I recently read James McPherson's new book This Mighty Scourge: Perspectives on the Civil War and would recommend it to all. Each chapter of the book is an essay, some of which have already appeared in various journals, on a single topic. The overall theme is simply the Civil War, not battles or politics, although there are chapters on those topics.
The reviews I've seen of it online have run the gamut from people who proclaimed it a masterpiece (most likely an exageration) to people who were disappointed that it was too general in scope. I would agree with those reviewers who thought it too general, but that is part of the reason I liked the book.
Some of his chapters cover topics I would never take the time to read a full book on. These are topics like the Underground Railroad, Jesse James and the Brahmins. The essays on particular battles are not about the ebb and flow of the battle but how it fit into the war, how it changed the war, and what other factors were going on that influenced the campaign.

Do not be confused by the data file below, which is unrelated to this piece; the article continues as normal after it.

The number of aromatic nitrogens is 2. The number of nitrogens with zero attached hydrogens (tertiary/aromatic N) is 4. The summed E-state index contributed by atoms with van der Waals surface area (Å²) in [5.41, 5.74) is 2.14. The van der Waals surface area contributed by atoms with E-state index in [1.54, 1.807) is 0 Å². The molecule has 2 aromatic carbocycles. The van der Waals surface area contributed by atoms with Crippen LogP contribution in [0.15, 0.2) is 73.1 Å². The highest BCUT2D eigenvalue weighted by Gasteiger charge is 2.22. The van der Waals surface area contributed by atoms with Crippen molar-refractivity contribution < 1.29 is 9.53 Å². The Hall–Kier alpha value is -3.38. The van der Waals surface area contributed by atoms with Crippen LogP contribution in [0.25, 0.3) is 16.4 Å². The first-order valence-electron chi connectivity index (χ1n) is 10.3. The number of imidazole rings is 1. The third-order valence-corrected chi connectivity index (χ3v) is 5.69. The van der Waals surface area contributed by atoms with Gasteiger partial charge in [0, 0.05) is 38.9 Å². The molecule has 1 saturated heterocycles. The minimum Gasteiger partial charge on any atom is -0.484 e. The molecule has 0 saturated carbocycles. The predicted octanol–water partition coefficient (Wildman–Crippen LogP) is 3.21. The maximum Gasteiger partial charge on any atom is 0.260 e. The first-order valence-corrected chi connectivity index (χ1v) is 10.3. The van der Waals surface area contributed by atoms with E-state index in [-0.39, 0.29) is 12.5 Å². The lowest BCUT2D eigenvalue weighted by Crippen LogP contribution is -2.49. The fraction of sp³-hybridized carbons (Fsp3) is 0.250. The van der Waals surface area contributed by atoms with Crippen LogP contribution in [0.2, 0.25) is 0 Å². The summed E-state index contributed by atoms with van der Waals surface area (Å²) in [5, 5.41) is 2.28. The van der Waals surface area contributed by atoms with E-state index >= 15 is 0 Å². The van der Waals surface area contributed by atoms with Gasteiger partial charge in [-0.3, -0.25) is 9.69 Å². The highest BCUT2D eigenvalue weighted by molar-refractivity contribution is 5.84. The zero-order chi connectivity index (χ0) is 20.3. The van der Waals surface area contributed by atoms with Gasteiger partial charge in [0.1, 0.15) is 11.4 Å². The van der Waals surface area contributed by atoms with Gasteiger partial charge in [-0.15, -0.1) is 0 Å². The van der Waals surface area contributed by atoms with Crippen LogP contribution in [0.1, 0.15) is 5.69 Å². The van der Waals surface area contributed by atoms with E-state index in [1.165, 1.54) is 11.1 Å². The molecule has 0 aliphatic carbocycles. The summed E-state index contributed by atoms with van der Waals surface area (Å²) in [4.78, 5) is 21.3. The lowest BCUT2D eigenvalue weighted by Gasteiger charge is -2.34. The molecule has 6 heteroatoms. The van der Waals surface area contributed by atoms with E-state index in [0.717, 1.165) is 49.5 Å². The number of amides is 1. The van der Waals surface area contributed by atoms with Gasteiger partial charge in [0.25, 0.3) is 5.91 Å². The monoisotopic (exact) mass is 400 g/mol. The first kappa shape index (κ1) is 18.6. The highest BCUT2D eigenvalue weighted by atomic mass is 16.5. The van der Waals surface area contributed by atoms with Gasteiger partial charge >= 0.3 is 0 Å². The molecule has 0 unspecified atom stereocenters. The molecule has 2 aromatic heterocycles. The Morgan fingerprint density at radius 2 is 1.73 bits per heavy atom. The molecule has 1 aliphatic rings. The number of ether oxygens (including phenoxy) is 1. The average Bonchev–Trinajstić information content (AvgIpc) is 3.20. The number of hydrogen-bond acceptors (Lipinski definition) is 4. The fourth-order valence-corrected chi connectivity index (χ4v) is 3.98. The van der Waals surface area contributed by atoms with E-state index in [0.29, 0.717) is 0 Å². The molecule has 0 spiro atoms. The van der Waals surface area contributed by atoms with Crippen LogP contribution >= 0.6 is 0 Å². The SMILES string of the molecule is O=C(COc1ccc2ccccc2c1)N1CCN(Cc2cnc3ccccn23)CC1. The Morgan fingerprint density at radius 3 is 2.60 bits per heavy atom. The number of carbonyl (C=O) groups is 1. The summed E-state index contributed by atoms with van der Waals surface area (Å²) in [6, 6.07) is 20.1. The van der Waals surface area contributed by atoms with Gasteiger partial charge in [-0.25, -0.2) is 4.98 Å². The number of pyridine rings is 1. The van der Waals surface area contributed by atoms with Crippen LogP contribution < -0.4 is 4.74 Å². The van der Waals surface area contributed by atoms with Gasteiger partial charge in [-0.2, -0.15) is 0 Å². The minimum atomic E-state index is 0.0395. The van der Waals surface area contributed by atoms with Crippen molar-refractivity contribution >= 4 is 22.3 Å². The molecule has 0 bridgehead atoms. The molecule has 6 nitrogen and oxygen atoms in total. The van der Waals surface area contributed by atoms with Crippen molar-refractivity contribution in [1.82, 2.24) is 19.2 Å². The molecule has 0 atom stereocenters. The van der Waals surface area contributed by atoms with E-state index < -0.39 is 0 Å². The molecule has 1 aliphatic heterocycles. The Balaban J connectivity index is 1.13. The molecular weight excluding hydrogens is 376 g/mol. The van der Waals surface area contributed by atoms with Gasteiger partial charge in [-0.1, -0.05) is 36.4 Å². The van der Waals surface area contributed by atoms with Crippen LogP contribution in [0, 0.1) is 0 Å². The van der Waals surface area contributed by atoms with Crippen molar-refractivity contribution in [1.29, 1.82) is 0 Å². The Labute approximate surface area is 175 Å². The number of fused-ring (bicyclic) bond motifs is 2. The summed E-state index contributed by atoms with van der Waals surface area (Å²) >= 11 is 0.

Another complaint of some reviewers is that McPherson himself broke no new ground, that he was mainly synthesising the most recent research. This I also liked. During my last year of my history degree I had to read a ton of historiographies (basically the history of the history) and these were mainly tedius and boring. In This Mighty Scourge though McPherson provides a ton of historiography and makes it enjoyable reading. When historiography is done well it is very interesting and informative. It also helps mold questions for further research by making the opinions of the last several historians succinctly known and differences exposed.
Yes this book was a general overview and yes it broke little new ground. That is what made it enjoyable. Very infrequently is a book of this style done well but McPherson did it here. Often this sort of book comes across as so general as to be childish, or the historiography is so boring that it would sell better if the title was changed to "Nyquil: The Very Drowsy Formula."